If she had been in an assisted living facility, it’s likely that a staff member would have been in charge of dispensing her medications. Safety features like this would have eliminated her confusion over the complicated instructions.

Plus, ALF staff members are supposed to check on residents every two hours, so she would have likely been found and hospitalized much sooner.

3) Neglecting Self Care

If you or your siblings notice that your senior family member is neglecting their personal hygiene or isn’t getting out of their pajamas for days, this could certainly be a sign of depression or cognitive decline and could warrant looking into changing their living environments.

When adult children notice their loved one suddenly has poor hygiene and/or an unpleasant body odor, I strongly recommend they speak to the older person’s doctor immediately.

4) Neglecting Basic Home Maintenance

The same goes if you notice that the home your loved one is living in is in a state of disrepair or simply not being kept clean and not livable.

The reasons for this situation need to be looked into to determine if he/she needs more taking care of than they are getting.

5) Forgetting To Turn Off The Stove Or Trouble Operate Other Appliances

I don’t know about you, but I’m guilty of leaving a stove burner on occasionally and I’m not even in my senior years yet.

Imagine how tough it might be for someone with cognitive issues. And what about the other appliances in the house?

Stove alarms are great for reminding your loved one that they’ve left a burner on, but if they are consistently leaving the stove or other appliances running, then it may be in your loved one’s best interest to look into senior living communities that can provide more help to them.

A senior care facility might bring you peace of mind, too.

If your senior loved one has memory issues, the facility should provide meals and food service so they do not have to worry about kitchen safety.

And, what about fireplaces, the gas pilot lights on stoves or water heaters, or using the dryer? Even something as mundane as letting dryer lint build-up can start a fire.

6) Trouble Getting Up From A Seated Position

Weak muscles and problems with balance can result in falls. Sometimes these weaknesses can mean that your loved one may have trouble getting up from a soft couch or bed.

My father was stubbornly independent, but when he began having trouble getting up from the couch at age 97, he got a folding chair to use instead.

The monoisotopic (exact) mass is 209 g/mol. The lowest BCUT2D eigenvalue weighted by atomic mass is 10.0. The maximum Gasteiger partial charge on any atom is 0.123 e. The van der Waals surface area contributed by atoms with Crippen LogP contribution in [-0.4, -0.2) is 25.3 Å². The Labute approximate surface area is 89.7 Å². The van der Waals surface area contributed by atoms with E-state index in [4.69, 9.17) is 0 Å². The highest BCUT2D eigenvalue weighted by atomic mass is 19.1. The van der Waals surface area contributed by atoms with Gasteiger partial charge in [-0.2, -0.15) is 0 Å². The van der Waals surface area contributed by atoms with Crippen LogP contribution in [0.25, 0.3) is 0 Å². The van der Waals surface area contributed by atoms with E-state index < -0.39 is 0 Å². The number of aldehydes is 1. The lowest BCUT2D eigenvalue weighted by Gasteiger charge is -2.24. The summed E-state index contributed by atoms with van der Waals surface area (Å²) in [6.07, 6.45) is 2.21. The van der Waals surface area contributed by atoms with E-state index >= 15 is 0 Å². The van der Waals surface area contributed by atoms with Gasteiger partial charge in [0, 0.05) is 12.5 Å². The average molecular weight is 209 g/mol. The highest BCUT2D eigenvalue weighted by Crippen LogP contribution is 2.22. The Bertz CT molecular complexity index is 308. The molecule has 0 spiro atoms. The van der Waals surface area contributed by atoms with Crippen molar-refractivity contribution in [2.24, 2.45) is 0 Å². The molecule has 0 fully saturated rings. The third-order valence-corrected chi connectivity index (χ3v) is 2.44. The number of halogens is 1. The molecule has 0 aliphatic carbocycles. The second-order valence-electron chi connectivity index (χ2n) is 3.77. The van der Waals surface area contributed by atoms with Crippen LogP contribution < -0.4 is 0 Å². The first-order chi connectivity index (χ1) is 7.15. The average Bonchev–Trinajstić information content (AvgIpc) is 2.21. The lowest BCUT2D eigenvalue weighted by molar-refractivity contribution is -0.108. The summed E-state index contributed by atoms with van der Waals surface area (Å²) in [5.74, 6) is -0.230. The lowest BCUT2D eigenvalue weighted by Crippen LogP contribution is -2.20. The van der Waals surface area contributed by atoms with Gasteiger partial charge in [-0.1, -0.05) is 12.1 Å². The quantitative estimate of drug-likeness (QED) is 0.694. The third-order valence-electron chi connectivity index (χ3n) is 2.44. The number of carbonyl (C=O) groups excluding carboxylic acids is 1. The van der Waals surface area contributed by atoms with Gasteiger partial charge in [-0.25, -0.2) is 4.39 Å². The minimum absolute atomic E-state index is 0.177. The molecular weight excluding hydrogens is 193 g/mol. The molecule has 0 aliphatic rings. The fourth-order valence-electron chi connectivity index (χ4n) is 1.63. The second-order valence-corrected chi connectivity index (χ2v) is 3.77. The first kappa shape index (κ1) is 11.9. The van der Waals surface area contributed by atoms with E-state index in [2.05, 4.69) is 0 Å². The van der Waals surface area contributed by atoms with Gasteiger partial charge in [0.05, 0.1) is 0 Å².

This worked well until he lost his balance while getting up one night. The chair collapsed under him and he fell, ending up in the ER with back pain and a broken finger.

Dad was generally steady on his feet, but this is a good illustration of what can happen when someone has trouble getting up.

In an assisted living facility, aides are available for residents who need help rising from a seated position or transferring to a toilet or bedside commode, or getting in and out of bed or wheelchair.

7) Eating Spoiled Food

After my mom passed away, Dad lived by himself for a year. He refused to move out of their house which was located forty miles from me, so I called him frequently and I visited him weekly.

It wasn’t long before he started complaining of occasional diarrhea and an upset stomach. This didn’t happen all the time and a physical examination revealed no problems.

Slowly it dawned on me, however, that I was sometimes seeing the same lunch meat or milk in the refrigerator that had been there on the prior week’s visit.

I realized that Dad was occasionally eating food past its expiration date.

Even writing the “opened” date on the container didn’t help. In Dad’s mind, if the expiration date was – for example – two weeks in the future, that was the last date he could use the product.

He couldn’t grasp that food begins to spoil once the package has been opened.

When he eventually moved to a senior living apartment community that provided all his meals, his stomach issues never bothered him again.

If your loved one has trouble swallowing, read this article about How To Puree Foods For The Elderly or this one about pureeing foods for dysphagia.

8) Forgetting To Eat

One clear sign that you should consider assisted living for your loved one is if you notice weight loss for no apparent reason. The person may be forgetting to eat.

Cognitive impairment, anxiety, and depression can all contribute to issues around your loved ones forgetting to eat (dehydration can be a problem, too).

An ALF facility may be able to provide the kind of structure that would best suit your loved one if they are not eating properly. If the weight loss isn’t from something that needs medical attention and is due to them forgetting to eat on a regular basis, then looking into ALFs is an easy decision.

9) Forgetting To Pay Bills

If you notice that unpaid bills are piling up and late notices are starting to come in then it may certainly be time to consider helping your elderly loved ones with this task.

Living in an assisted living facility generally relieves them of having to deal with certain bills, such as those for utilities, cable, and insurance.

Of course, every individual person and circumstances are different. My father was still able to drive safely for the first year that he lived in an ALF so he still had to make care insurance payments.

10) Showing Signs Of Depression

Sometimes older people who are depressed appear to feel tired, have trouble sleeping, or seem grumpy and irritable. Confusion or attention problems caused by depression can sometimes look like Alzheimer’s disease or other brain disorders. Older adults also may have more medical conditions, such as heart disease, stroke, or cancer, which may cause depressive symptoms. Or they may be taking medications with side effects that contribute to depression.

National Institute on Aging

When my grandmother turned 90, I remember being appalled when she said she was ready to die. As a young person, I couldn’t imagine having that outlook, but then she told me she was lonely.